Another that I picked up as I was reading some of the commentaries was how it stands apart from Robinson Crusoe. In Dafoe's book we have a story of the individual overcoming his struggles to make a life for himself. However it is suggested that Gulliver is different in that Swift is suggesting that it is not the individual but societies that count. However, as we shall see, none of these societies is worthy to be called some sort of Utopia. Even the Houynhnhnms have a dark side about them. The other thing we see is the slow descent of Gulliver into madness. At first he decides to head off to sea for an adventure, particularly since his business in London failed, however after he returns every time he immediately wants to head off again. In fact it seems as if the time he remains in England becomes ever shorter. When he returns the final time, after being exiled by the Houynhnhms, he becomes a recluse and spends the rest of his life talking to horses.


This descent is also mimicked by the way he lands up in each of these lands. The first time it is due to a freak storm, the second time he is abandoned, the third time he is attacked by pirates, and the forth time his crew mutinies (which is probably not surprising since the crew that he ended up collecting were probably the last people you would want as the crew of your boat).


Gulliver in Lulliput




This is the first realm, and the most well known since most of the productions use this section of the book. Lilliput is probably the closest realm to that of England, and in fact each of the characters represent one of the major figures in English political life at the time. They even have the land of Blefuscu, which is a representation of France. In a way the realm, and in particular the politics, of Lilliput is nothing short of farcical. Swift does not hold back in his criticism of the landscape in which he lives. In a way it is no difference than the world we live in today, and many of us have little respect for our politicians, seeing them as nothing more than a bunch of corrupt clowns.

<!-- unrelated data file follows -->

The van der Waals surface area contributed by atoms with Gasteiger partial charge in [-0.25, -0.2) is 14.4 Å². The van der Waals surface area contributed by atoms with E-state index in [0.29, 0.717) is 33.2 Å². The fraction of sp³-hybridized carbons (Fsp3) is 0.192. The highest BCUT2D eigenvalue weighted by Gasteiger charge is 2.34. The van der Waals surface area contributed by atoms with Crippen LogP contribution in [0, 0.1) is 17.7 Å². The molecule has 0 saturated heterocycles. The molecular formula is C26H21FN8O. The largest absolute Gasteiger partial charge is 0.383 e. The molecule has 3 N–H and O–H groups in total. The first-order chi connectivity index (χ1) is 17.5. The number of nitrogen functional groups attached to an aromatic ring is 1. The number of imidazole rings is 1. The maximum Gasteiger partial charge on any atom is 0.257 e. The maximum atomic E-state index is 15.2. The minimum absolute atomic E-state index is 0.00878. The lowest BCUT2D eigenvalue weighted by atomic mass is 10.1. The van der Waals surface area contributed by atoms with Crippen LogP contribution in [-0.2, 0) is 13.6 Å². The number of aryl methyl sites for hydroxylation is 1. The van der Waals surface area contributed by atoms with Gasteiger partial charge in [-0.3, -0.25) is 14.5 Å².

The people of Lilliput and Blefuscu are at war, and the reason behind the war is one of the most absurd reasons around – they both hold different interpretations of a holy book. While we might laugh at the fact that the Lilliputians and the Belfuscians fight over how an egg should be opened, this is sadly what we see with religion today. Everybody has their own interpretation, and sadly there are people who are willing to go to war with each other over their interpretation. The problem with religion is that followers generally resort to a higher power to support their beliefs, and because it is such a fundamental part of their lives, to challenge such a deeply held belief can cause some quite adverse reactions. It is sort of like confronting somebody on meth – the drug causes them to create this reality that is not necessarily true, and when that reality is challenged, the result can be incredibly violent. Sometimes I wander whether many Christians, especially the violent ones, remember Jesus' saying about turning the other cheek.